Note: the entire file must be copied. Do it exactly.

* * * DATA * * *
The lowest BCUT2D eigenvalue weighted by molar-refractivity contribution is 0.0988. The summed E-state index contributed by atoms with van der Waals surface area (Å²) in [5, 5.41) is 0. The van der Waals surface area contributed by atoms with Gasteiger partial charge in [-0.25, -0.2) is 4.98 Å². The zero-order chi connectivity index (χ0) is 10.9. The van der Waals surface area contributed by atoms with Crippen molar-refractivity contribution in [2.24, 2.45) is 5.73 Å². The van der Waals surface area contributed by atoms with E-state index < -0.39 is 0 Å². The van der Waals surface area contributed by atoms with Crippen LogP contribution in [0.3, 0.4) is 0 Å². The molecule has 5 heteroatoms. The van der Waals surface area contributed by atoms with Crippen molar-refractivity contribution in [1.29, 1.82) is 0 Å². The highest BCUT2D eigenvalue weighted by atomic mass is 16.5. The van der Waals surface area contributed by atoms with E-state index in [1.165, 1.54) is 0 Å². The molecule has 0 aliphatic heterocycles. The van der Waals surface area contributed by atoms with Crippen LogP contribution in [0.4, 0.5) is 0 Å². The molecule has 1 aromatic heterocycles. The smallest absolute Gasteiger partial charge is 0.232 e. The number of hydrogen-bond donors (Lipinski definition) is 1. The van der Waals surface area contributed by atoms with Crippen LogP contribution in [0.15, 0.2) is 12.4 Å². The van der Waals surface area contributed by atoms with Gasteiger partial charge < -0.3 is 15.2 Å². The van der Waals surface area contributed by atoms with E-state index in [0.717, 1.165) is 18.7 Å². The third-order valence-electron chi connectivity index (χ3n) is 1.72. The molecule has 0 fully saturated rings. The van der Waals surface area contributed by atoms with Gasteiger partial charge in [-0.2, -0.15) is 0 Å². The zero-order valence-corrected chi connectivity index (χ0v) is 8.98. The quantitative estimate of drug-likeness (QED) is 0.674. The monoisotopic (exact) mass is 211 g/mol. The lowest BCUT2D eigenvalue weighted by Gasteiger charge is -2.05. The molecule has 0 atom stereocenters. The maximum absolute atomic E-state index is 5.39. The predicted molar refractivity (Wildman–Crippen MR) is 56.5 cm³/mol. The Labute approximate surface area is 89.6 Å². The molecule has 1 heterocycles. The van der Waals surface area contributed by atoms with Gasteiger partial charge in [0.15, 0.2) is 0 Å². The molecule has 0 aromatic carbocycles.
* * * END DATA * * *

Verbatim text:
The lowest BCUT2D eigenvalue weighted by molar-refractivity contribution is 0.0988. The summed E-state index contributed by atoms with van der Waals surface area (Å²) in [5, 5.41) is 0. The van der Waals surface area contributed by atoms with Gasteiger partial charge in [-0.25, -0.2) is 4.98 Å². The zero-order chi connectivity index (χ0) is 10.9. The van der Waals surface area contributed by atoms with Crippen molar-refractivity contribution in [2.24, 2.45) is 5.73 Å². The van der Waals surface area contributed by atoms with E-state index < -0.39 is 0 Å². The van der Waals surface area contributed by atoms with Crippen LogP contribution in [0.3, 0.4) is 0 Å². The molecule has 5 heteroatoms. The van der Waals surface area contributed by atoms with Crippen molar-refractivity contribution in [1.29, 1.82) is 0 Å². The highest BCUT2D eigenvalue weighted by atomic mass is 16.5. The van der Waals surface area contributed by atoms with E-state index in [1.165, 1.54) is 0 Å². The molecule has 0 aliphatic heterocycles. The van der Waals surface area contributed by atoms with Crippen LogP contribution in [0.4, 0.5) is 0 Å². The molecule has 1 aromatic heterocycles. The smallest absolute Gasteiger partial charge is 0.232 e. The number of hydrogen-bond donors (Lipinski definition) is 1. The van der Waals surface area contributed by atoms with Crippen LogP contribution in [0.15, 0.2) is 12.4 Å². The van der Waals surface area contributed by atoms with Gasteiger partial charge < -0.3 is 15.2 Å². The van der Waals surface area contributed by atoms with E-state index in [0.717, 1.165) is 18.7 Å². The third-order valence-electron chi connectivity index (χ3n) is 1.72. The molecule has 0 fully saturated rings. The van der Waals surface area contributed by atoms with Gasteiger partial charge in [-0.2, -0.15) is 0 Å². The zero-order valence-corrected chi connectivity index (χ0v) is 8.98. The quantitative estimate of drug-likeness (QED) is 0.674. The monoisotopic (exact) mass is 211 g/mol. The lowest BCUT2D eigenvalue weighted by Gasteiger charge is -2.05. The molecule has 0 atom stereocenters. The maximum absolute atomic E-state index is 5.39. The predicted molar refractivity (Wildman–Crippen MR) is 56.5 cm³/mol. The Labute approximate surface area is 89.6 Å². The molecule has 1 heterocycles. The van der Waals surface area contributed by atoms with Gasteiger partial charge in [0.15, 0.2) is 0 Å². The molecule has 0 aromatic carbocycles.